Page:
“If you actually want to get it, don’t give up,” said Alexis Ramirez, a freshman at Mount Shasta High School who is part of the team that created a 3-D printing business in the Manufacturing Career Pathways program.

Team member Ross Winters explained that when they began looking at their business expenses and how much they needed to charge for their product, they were discouraged.

“We had to make sure we made a profit,” Alexis said of their Dream Print business.

Another Dream Print teammate, freshman Elias Romo, explained that their business costs include designing, materials and printing.

Ross identified their target customers as people ages 25 to 35 who are into comics, sci-fi or are fiction fans.

Alexis, Ross, Elias and their freshman teammate Ian Allen created a business plan to present at the Skills USA regional competition in Sacramento on Feb. 4.

Their team and another MSHS team of four students, Reed Eckert, Gavin Tobin, Kim Rubio, and Alicia Leversen, qualified at regionals for the Skills USA state competition in San Diego April 19 to 23.

Seven Mount Shasta manufacturing students competed at regionals in welding.

Bailey Brunett said he was nervous at the regional competition until he got into the welding booth, then it felt normal.

Bailey started welding last year as a sophomore and is dual enrolled in the College of the Siskiyous’ welding classes and manufacturing classes at MSHS.

MSHS manufacturing teacher Thad Wallace said Bailey is working on his third welding certificate.

Bailey said he would like a welding career in the future. “It’s fun for me,” he said. “You see progress on something like this. If you put your time into it, it really shows.”

Bailey, David Wolfe, Nathan Pappas, Vitaliy Tveritin, Jack Borden, Josh Rosal and Seth Rubin all competed at the regional Skills USA competition in welding and are moving on.

The Manufacturing Career Pathways program started this year at MSHS with business/entrepreneurship and welding manufacturing.

At the beginning of the school year, when the business/entrepreneurship teams started preparing, participants said they knew nothing about starting a business and were surprised by how much they learned.

Elias Romo said, “We’ve learned a lot for sure.”

“It’s pretty interesting making it a business that could work,” he said about Dream Print.

More than creating a business plan, MBCP students learned life skills.

Freshman Kim Rubio said she’s learned a lot of things she can take into life.

She is working in a team with freshman Alicia Leversen, junior Gavin Tobin, and senior Reed Eckert. Their business is Illustrative Films, a videography service for weddings and other special events.

Even if they don’t ever develop it into a real business, Reed said what he has learned has given him a “better financial eye” that he can apply to estimating living costs and determining what he needs to live on his own.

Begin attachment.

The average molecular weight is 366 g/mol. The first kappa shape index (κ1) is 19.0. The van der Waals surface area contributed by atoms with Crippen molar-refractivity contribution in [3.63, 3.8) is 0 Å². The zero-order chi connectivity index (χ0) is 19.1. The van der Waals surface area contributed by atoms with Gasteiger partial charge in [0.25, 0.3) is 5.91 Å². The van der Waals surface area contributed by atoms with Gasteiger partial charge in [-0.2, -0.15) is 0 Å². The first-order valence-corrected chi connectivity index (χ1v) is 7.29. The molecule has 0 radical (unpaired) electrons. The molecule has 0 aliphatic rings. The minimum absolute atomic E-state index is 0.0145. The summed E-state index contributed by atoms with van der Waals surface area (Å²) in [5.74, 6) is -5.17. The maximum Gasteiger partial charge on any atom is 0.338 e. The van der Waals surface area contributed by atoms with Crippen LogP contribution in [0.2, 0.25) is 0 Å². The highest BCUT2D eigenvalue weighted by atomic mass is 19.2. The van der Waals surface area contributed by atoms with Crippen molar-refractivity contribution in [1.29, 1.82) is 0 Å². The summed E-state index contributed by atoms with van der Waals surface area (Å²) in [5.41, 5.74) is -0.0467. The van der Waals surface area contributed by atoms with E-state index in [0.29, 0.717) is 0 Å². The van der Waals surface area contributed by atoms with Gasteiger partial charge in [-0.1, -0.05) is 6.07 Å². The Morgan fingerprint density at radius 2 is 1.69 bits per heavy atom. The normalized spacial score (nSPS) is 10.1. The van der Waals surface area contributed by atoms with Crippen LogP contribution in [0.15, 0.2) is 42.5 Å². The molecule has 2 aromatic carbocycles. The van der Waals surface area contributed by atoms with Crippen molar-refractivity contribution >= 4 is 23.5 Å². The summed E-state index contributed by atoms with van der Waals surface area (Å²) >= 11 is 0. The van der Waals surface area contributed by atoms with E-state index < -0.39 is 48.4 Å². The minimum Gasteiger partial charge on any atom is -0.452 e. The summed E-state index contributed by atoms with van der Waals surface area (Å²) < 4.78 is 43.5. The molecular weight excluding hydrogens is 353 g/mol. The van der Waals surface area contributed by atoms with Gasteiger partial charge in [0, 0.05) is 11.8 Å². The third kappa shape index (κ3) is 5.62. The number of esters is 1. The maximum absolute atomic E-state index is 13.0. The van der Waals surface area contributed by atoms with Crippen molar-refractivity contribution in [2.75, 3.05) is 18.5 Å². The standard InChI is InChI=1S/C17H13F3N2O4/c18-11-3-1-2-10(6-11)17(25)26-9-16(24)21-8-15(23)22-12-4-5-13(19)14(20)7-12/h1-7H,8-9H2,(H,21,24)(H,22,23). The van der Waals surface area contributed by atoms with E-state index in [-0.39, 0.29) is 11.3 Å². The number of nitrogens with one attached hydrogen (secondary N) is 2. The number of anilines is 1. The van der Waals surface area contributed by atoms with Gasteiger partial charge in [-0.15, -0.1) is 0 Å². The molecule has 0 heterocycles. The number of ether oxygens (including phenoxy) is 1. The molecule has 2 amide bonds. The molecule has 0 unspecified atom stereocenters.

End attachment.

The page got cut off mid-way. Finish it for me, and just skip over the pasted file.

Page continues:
Kim said learning how to “break-even” in business can help her be financially stable and balance a household budget.

In the regional competition, MBCP business/entrepreneurship teams developed a business plan and presented it to a panel of judges using Power Point. They also give an oral presentation and answered questions from judges.

The manufacturing students were given materials and project plans. They took written tests, received plans for a project, cut the materials, and welded the project in a designated amount of time.

During interviews with the newspaper, all of these students presented themselves in a professional manner, made eye contact, and spoke clearly and intelligently about their business or welding projects.

The business/entrepreneurs knew who their target customers were, costs, profits, equipment they needed, insurance, and ideas to expand the business.

Reed said it has been an interesting class because they had to figure out the economics of the business.

They learn about entrepreneurship through the MBCP in Bright Stock’s freshman survey and small business ownership classes

The manufacturing students knew safety, tools, welding terminology, types of welds and what they are used for.

During Thad Wallace’s freshman survey and manufacturing classes, they were practicing measuring, cutting and building the metal project they will be required to build at the regional and state competitions. Working in groups in class, they were focused and careful as they examined the plans, measured and cut materials.

One welding student said they are learning harder cuts and skills than what is required for the Skills USA competition so they will be ready.

Bailey Brunett was in the shop, but he was using his advanced welding skills to build a counter top for the Great Northern building.

Instructor Wallace said they wouldn’t get these kids to this level without the ties to College of the Siskiyous.

Both the manufacturing students and entrepreneur teams are preparing and refining welding skills and business plans for the state competition in April.